WASHINGTON — Sen. Sherrod Brown (D-Ohio) has won a major Republican ally in his quest to improve one of the oldest social welfare programs in the United States.
This week, Brown teamed up with Sen. Rob Portman (R-Ohio) to co-sponsor a bill updating the Supplemental Security Income Program, which provides benefits to nearly 8 million disabled Americans.
The program pays the average recipient less than $700 per month for meeting its strict eligibility criteria, which include a requirement that recipients have less than $2,000 in their bank accounts. The Brown-Portman measure, called the SSI Savings Penalty Elimination Act, would raise the asset limit for individuals from $2,000 to $10,000 and raise the inflation limit.
In a statement, Portman said price inflation particularly hurt low-income Americans.
“Yet the Supplemental Security Income Program that serves these vulnerable populations hasn’t been updated in decades and responsibly penalizes them for trying to protect,” he said.
Steve Senti, 62, in Washington, Illinois, said he received $. have been found737 per month in SSI payments since 2014. When he received stimulus checks for $1,200, $600 and $1,400 – which Congress authorized in response to the coronavirus pandemic – he rushed to get the money out of his bank account.
“I would have loved to leave that money in the bank for an emergency or something,” Senti told HuffPost. “I took it out and spent it. I think I went to a bar and spent part of it on a poker machine.”
Under federal law, stimulus checks were not supposed to count toward the $2,000 limit, but legal aid attorneys said last year that the Social Security Administration Some recipients were punished by mistake To be over $2,000.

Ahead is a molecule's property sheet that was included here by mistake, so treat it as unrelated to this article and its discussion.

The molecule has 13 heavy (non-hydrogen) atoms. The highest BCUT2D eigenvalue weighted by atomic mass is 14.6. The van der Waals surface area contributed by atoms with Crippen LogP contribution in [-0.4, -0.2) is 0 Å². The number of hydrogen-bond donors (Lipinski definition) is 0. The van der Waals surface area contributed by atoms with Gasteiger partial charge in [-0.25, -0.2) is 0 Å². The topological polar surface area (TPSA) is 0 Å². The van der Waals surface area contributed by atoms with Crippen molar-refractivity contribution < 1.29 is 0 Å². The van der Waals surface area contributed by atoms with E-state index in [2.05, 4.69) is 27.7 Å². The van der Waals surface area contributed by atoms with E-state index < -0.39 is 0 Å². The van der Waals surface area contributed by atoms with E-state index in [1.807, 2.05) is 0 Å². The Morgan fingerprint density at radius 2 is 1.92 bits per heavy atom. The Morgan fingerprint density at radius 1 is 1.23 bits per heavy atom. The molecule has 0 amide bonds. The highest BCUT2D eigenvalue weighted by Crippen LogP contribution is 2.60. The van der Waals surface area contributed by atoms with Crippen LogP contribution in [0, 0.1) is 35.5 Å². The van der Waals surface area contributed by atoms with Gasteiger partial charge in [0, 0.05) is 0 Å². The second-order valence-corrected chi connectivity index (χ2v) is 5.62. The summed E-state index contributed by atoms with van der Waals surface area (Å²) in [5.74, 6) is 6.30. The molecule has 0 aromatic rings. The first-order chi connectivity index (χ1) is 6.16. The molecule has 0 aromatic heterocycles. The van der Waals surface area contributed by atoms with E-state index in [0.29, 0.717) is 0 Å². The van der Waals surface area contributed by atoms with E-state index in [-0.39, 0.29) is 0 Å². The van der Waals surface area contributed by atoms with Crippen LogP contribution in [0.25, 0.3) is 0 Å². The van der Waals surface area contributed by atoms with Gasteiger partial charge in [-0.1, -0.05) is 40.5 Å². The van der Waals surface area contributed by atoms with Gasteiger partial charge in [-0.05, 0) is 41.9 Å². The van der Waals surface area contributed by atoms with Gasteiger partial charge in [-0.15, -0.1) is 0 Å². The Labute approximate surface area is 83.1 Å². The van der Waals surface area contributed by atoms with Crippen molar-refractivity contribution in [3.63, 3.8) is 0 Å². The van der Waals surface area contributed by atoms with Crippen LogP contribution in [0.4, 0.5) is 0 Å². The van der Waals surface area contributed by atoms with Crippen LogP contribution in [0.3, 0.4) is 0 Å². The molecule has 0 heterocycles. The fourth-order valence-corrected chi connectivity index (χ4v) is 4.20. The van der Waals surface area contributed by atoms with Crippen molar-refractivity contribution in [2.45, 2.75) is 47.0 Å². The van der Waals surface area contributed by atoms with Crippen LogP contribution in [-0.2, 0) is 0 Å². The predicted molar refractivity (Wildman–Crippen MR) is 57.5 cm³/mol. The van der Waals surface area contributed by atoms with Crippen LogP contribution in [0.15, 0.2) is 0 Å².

If the Brown-Portman bill was enacted, it would be the first change to the property rule since 1989.
“I would have preferred to leave that money in the bank for an emergency or something. I took it out and spent it.”
– Steve Senti, 62
However, changing the law will not be an easy task. Brown tried unsuccessfully stop the remedy Democrats tried to write last year for a larger social spending bill, but Democrats abandoned the proposal before the bill collapsed. Its $8 billion cost is relatively low given the current spending outlook on Capitol Hill, but not much of a change.
Having a Republican on board makes the route a little more plausible. Brown and Portman said they would try to link their bill with larger legislation that could be passed by Congress in the coming weeks.
Portman suggested the measure would first need to be approved by the Senate Finance Committee, but said perhaps it could ride on a broader bill.
“I think it’s possible,” Portman said.
One reason Republicans may favor the change, as it stands, is the “marriage penalty” in the asset limit of Supplemental Security Income. The asset limit is $2,000 for an individual and $3,000 for a married couple, meaning that a disabled couple who is not married may have $1,000 more in their bank accounts than a married couple.
“The marriage sentence in SSI is very clear,” Sen. James Lankford (R-Ok.), who asked about the penalty during a Senate Finance Committee hearing last year, told reporters Wednesday.
The Brown-Portman bill would increase the limit to $10,000 for individuals and $20,000 for married couples, eliminating the marriage penalty. Lankford said he would have to see the text of the bill, but he had been interested in addressing the penalty for years.
Brown has pushed for a broader bill to promote SSI’s meager benefits and limits on earned income, but said he’ll take whatever he can get in partnership with Portman.
“We do a lot of things together and we don’t agree on a lot of things,” Brown told HuffPost. “But it’s an important first step. It’s not nearly as much as I want to do eventually, but we’ll take that one step at a time.”